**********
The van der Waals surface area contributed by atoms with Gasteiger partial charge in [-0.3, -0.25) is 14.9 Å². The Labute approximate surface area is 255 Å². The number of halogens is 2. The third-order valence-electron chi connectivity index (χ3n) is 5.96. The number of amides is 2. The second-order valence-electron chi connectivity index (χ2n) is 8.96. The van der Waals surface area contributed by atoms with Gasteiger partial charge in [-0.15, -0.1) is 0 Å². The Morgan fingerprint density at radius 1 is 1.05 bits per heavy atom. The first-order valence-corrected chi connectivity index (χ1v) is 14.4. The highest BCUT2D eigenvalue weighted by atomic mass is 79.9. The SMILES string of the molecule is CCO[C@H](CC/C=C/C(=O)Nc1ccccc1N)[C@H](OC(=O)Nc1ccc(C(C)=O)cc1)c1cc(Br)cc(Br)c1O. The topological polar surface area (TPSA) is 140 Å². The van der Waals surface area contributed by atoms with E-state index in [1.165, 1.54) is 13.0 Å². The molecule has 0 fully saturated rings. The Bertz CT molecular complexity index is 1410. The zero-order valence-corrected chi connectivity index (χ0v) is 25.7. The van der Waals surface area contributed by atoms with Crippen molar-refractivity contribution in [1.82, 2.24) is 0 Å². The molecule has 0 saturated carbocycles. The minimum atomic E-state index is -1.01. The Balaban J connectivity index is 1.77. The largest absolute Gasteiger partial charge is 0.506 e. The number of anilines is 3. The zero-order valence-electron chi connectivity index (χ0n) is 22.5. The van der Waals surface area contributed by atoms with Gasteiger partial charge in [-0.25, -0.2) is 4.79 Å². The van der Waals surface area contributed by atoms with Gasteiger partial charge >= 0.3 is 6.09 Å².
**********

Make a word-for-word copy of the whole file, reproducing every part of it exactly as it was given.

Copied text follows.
The van der Waals surface area contributed by atoms with Gasteiger partial charge in [-0.3, -0.25) is 14.9 Å². The Labute approximate surface area is 255 Å². The number of halogens is 2. The third-order valence-electron chi connectivity index (χ3n) is 5.96. The number of amides is 2. The second-order valence-electron chi connectivity index (χ2n) is 8.96. The van der Waals surface area contributed by atoms with Gasteiger partial charge in [-0.15, -0.1) is 0 Å². The Morgan fingerprint density at radius 1 is 1.05 bits per heavy atom. The first-order valence-corrected chi connectivity index (χ1v) is 14.4. The highest BCUT2D eigenvalue weighted by atomic mass is 79.9. The SMILES string of the molecule is CCO[C@H](CC/C=C/C(=O)Nc1ccccc1N)[C@H](OC(=O)Nc1ccc(C(C)=O)cc1)c1cc(Br)cc(Br)c1O. The topological polar surface area (TPSA) is 140 Å². The van der Waals surface area contributed by atoms with E-state index in [1.165, 1.54) is 13.0 Å². The molecule has 0 fully saturated rings. The Bertz CT molecular complexity index is 1410. The zero-order valence-corrected chi connectivity index (χ0v) is 25.7. The van der Waals surface area contributed by atoms with Crippen molar-refractivity contribution in [1.82, 2.24) is 0 Å². The molecule has 0 saturated carbocycles. The minimum atomic E-state index is -1.01. The Balaban J connectivity index is 1.77. The largest absolute Gasteiger partial charge is 0.506 e. The number of anilines is 3. The zero-order valence-electron chi connectivity index (χ0n) is 22.5. The van der Waals surface area contributed by atoms with Gasteiger partial charge in [-0.25, -0.2) is 4.79 Å². The van der Waals surface area contributed by atoms with Gasteiger partial charge >= 0.3 is 6.09 Å².